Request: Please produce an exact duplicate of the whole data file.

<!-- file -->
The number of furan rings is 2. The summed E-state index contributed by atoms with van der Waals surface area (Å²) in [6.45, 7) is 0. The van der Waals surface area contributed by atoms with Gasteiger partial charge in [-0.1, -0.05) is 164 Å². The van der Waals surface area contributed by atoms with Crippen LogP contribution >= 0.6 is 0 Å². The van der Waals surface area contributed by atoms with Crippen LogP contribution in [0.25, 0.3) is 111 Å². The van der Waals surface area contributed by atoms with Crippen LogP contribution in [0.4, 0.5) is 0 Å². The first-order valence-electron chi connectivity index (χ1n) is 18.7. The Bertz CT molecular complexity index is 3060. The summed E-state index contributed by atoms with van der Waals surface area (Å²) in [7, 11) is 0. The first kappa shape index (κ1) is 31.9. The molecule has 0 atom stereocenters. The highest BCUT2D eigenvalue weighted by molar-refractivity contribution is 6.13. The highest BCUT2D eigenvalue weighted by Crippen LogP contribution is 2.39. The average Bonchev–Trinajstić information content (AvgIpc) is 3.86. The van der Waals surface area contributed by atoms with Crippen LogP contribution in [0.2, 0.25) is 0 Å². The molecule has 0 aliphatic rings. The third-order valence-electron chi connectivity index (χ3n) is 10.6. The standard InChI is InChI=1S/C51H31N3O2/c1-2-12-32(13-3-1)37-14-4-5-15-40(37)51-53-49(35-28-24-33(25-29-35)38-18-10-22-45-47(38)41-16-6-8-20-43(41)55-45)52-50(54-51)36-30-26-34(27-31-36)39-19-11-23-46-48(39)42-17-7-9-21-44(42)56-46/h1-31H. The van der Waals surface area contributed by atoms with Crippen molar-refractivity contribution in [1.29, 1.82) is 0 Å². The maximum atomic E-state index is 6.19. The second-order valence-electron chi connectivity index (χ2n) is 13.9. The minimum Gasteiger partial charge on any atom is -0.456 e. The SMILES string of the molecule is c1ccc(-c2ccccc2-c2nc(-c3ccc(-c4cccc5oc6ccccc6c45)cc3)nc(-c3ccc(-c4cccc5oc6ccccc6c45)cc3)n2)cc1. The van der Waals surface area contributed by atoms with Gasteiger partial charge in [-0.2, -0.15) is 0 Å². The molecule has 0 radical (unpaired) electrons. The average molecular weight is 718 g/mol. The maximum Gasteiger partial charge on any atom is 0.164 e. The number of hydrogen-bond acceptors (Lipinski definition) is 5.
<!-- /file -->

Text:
The number of furan rings is 2. The summed E-state index contributed by atoms with van der Waals surface area (Å²) in [6.45, 7) is 0. The van der Waals surface area contributed by atoms with Gasteiger partial charge in [-0.1, -0.05) is 164 Å². The van der Waals surface area contributed by atoms with Crippen LogP contribution >= 0.6 is 0 Å². The van der Waals surface area contributed by atoms with Crippen LogP contribution in [0.25, 0.3) is 111 Å². The van der Waals surface area contributed by atoms with Crippen LogP contribution in [0.4, 0.5) is 0 Å². The first-order valence-electron chi connectivity index (χ1n) is 18.7. The Bertz CT molecular complexity index is 3060. The summed E-state index contributed by atoms with van der Waals surface area (Å²) in [7, 11) is 0. The first kappa shape index (κ1) is 31.9. The molecule has 0 atom stereocenters. The highest BCUT2D eigenvalue weighted by molar-refractivity contribution is 6.13. The highest BCUT2D eigenvalue weighted by Crippen LogP contribution is 2.39. The average Bonchev–Trinajstić information content (AvgIpc) is 3.86. The van der Waals surface area contributed by atoms with Crippen LogP contribution in [0.2, 0.25) is 0 Å². The molecule has 0 aliphatic rings. The third-order valence-electron chi connectivity index (χ3n) is 10.6. The standard InChI is InChI=1S/C51H31N3O2/c1-2-12-32(13-3-1)37-14-4-5-15-40(37)51-53-49(35-28-24-33(25-29-35)38-18-10-22-45-47(38)41-16-6-8-20-43(41)55-45)52-50(54-51)36-30-26-34(27-31-36)39-19-11-23-46-48(39)42-17-7-9-21-44(42)56-46/h1-31H. The van der Waals surface area contributed by atoms with Crippen molar-refractivity contribution in [1.29, 1.82) is 0 Å². The maximum atomic E-state index is 6.19. The second-order valence-electron chi connectivity index (χ2n) is 13.9. The minimum Gasteiger partial charge on any atom is -0.456 e. The SMILES string of the molecule is c1ccc(-c2ccccc2-c2nc(-c3ccc(-c4cccc5oc6ccccc6c45)cc3)nc(-c3ccc(-c4cccc5oc6ccccc6c45)cc3)n2)cc1. The van der Waals surface area contributed by atoms with Gasteiger partial charge in [-0.2, -0.15) is 0 Å². The molecule has 0 radical (unpaired) electrons. The average molecular weight is 718 g/mol. The maximum Gasteiger partial charge on any atom is 0.164 e. The number of hydrogen-bond acceptors (Lipinski definition) is 5.